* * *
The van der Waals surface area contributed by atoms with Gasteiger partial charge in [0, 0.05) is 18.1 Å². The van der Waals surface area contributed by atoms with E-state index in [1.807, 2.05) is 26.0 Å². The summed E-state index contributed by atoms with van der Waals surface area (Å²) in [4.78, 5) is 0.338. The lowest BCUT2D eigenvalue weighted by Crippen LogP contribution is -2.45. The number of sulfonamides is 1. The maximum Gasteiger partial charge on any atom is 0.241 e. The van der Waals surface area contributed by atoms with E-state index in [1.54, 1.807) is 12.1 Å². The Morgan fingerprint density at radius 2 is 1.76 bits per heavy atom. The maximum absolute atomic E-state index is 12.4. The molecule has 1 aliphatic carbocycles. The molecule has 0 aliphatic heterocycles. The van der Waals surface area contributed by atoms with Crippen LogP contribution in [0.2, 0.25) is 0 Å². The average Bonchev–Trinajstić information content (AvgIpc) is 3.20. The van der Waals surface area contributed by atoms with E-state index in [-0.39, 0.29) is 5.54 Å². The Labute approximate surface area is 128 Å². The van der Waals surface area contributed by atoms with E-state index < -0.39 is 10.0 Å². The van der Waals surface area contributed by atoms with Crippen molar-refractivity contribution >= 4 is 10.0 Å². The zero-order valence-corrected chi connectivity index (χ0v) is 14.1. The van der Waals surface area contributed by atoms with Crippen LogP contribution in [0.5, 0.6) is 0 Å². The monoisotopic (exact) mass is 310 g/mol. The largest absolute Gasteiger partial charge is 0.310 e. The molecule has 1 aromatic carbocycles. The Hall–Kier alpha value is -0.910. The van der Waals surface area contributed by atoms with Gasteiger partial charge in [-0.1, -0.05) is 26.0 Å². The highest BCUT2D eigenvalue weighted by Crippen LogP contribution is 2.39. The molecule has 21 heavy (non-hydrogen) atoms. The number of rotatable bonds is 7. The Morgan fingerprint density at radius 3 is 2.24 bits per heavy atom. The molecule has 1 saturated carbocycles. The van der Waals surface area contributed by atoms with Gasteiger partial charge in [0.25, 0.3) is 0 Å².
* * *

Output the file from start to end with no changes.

The van der Waals surface area contributed by atoms with Gasteiger partial charge in [0, 0.05) is 18.1 Å². The van der Waals surface area contributed by atoms with E-state index in [1.807, 2.05) is 26.0 Å². The summed E-state index contributed by atoms with van der Waals surface area (Å²) in [4.78, 5) is 0.338. The lowest BCUT2D eigenvalue weighted by Crippen LogP contribution is -2.45. The number of sulfonamides is 1. The maximum Gasteiger partial charge on any atom is 0.241 e. The van der Waals surface area contributed by atoms with E-state index in [1.54, 1.807) is 12.1 Å². The Morgan fingerprint density at radius 2 is 1.76 bits per heavy atom. The maximum absolute atomic E-state index is 12.4. The molecule has 1 aliphatic carbocycles. The molecule has 0 aliphatic heterocycles. The van der Waals surface area contributed by atoms with Crippen LogP contribution in [0.2, 0.25) is 0 Å². The average Bonchev–Trinajstić information content (AvgIpc) is 3.20. The van der Waals surface area contributed by atoms with E-state index in [-0.39, 0.29) is 5.54 Å². The Labute approximate surface area is 128 Å². The van der Waals surface area contributed by atoms with E-state index < -0.39 is 10.0 Å². The van der Waals surface area contributed by atoms with Crippen molar-refractivity contribution >= 4 is 10.0 Å². The zero-order valence-corrected chi connectivity index (χ0v) is 14.1. The van der Waals surface area contributed by atoms with Crippen LogP contribution in [0.5, 0.6) is 0 Å². The monoisotopic (exact) mass is 310 g/mol. The largest absolute Gasteiger partial charge is 0.310 e. The molecule has 1 aromatic carbocycles. The Hall–Kier alpha value is -0.910. The van der Waals surface area contributed by atoms with Gasteiger partial charge in [-0.1, -0.05) is 26.0 Å². The highest BCUT2D eigenvalue weighted by Crippen LogP contribution is 2.39. The molecule has 21 heavy (non-hydrogen) atoms. The number of rotatable bonds is 7. The Morgan fingerprint density at radius 3 is 2.24 bits per heavy atom. The molecule has 1 saturated carbocycles. The van der Waals surface area contributed by atoms with Gasteiger partial charge in [0.25, 0.3) is 0 Å².